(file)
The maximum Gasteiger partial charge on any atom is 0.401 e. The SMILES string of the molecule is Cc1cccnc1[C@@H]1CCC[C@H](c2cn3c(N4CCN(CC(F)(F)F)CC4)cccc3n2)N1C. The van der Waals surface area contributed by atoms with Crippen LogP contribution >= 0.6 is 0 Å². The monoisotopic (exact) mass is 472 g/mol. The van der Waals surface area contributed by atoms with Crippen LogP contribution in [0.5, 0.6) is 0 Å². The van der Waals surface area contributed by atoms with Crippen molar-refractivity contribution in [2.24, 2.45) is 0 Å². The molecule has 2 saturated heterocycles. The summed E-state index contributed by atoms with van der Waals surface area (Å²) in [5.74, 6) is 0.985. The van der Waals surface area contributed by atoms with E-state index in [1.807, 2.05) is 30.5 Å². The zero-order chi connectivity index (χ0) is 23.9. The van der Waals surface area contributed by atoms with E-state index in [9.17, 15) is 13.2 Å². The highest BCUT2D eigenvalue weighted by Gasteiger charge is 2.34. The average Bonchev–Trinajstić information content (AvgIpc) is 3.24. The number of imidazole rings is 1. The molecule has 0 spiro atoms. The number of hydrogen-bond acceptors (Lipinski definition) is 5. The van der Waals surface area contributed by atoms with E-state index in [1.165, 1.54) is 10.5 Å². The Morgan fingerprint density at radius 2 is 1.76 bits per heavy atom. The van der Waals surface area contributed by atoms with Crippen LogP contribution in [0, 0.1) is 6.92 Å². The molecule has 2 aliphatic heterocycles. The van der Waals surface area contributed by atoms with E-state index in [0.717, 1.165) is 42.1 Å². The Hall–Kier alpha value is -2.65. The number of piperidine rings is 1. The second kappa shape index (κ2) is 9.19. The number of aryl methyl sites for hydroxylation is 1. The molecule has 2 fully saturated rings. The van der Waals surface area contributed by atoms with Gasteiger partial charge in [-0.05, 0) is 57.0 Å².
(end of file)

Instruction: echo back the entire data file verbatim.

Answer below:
The maximum Gasteiger partial charge on any atom is 0.401 e. The SMILES string of the molecule is Cc1cccnc1[C@@H]1CCC[C@H](c2cn3c(N4CCN(CC(F)(F)F)CC4)cccc3n2)N1C. The van der Waals surface area contributed by atoms with Crippen LogP contribution >= 0.6 is 0 Å². The monoisotopic (exact) mass is 472 g/mol. The van der Waals surface area contributed by atoms with Crippen LogP contribution in [0.5, 0.6) is 0 Å². The van der Waals surface area contributed by atoms with Crippen molar-refractivity contribution in [2.24, 2.45) is 0 Å². The molecule has 2 saturated heterocycles. The summed E-state index contributed by atoms with van der Waals surface area (Å²) in [5.74, 6) is 0.985. The van der Waals surface area contributed by atoms with E-state index in [1.807, 2.05) is 30.5 Å². The zero-order chi connectivity index (χ0) is 23.9. The van der Waals surface area contributed by atoms with E-state index in [9.17, 15) is 13.2 Å². The highest BCUT2D eigenvalue weighted by Gasteiger charge is 2.34. The average Bonchev–Trinajstić information content (AvgIpc) is 3.24. The number of imidazole rings is 1. The molecule has 0 spiro atoms. The number of hydrogen-bond acceptors (Lipinski definition) is 5. The van der Waals surface area contributed by atoms with E-state index in [1.165, 1.54) is 10.5 Å². The Morgan fingerprint density at radius 2 is 1.76 bits per heavy atom. The van der Waals surface area contributed by atoms with Crippen LogP contribution in [0, 0.1) is 6.92 Å². The molecule has 2 aliphatic heterocycles. The van der Waals surface area contributed by atoms with E-state index in [0.717, 1.165) is 42.1 Å². The Hall–Kier alpha value is -2.65. The number of piperidine rings is 1. The second kappa shape index (κ2) is 9.19. The number of aryl methyl sites for hydroxylation is 1. The molecule has 2 fully saturated rings. The van der Waals surface area contributed by atoms with Gasteiger partial charge in [-0.05, 0) is 57.0 Å².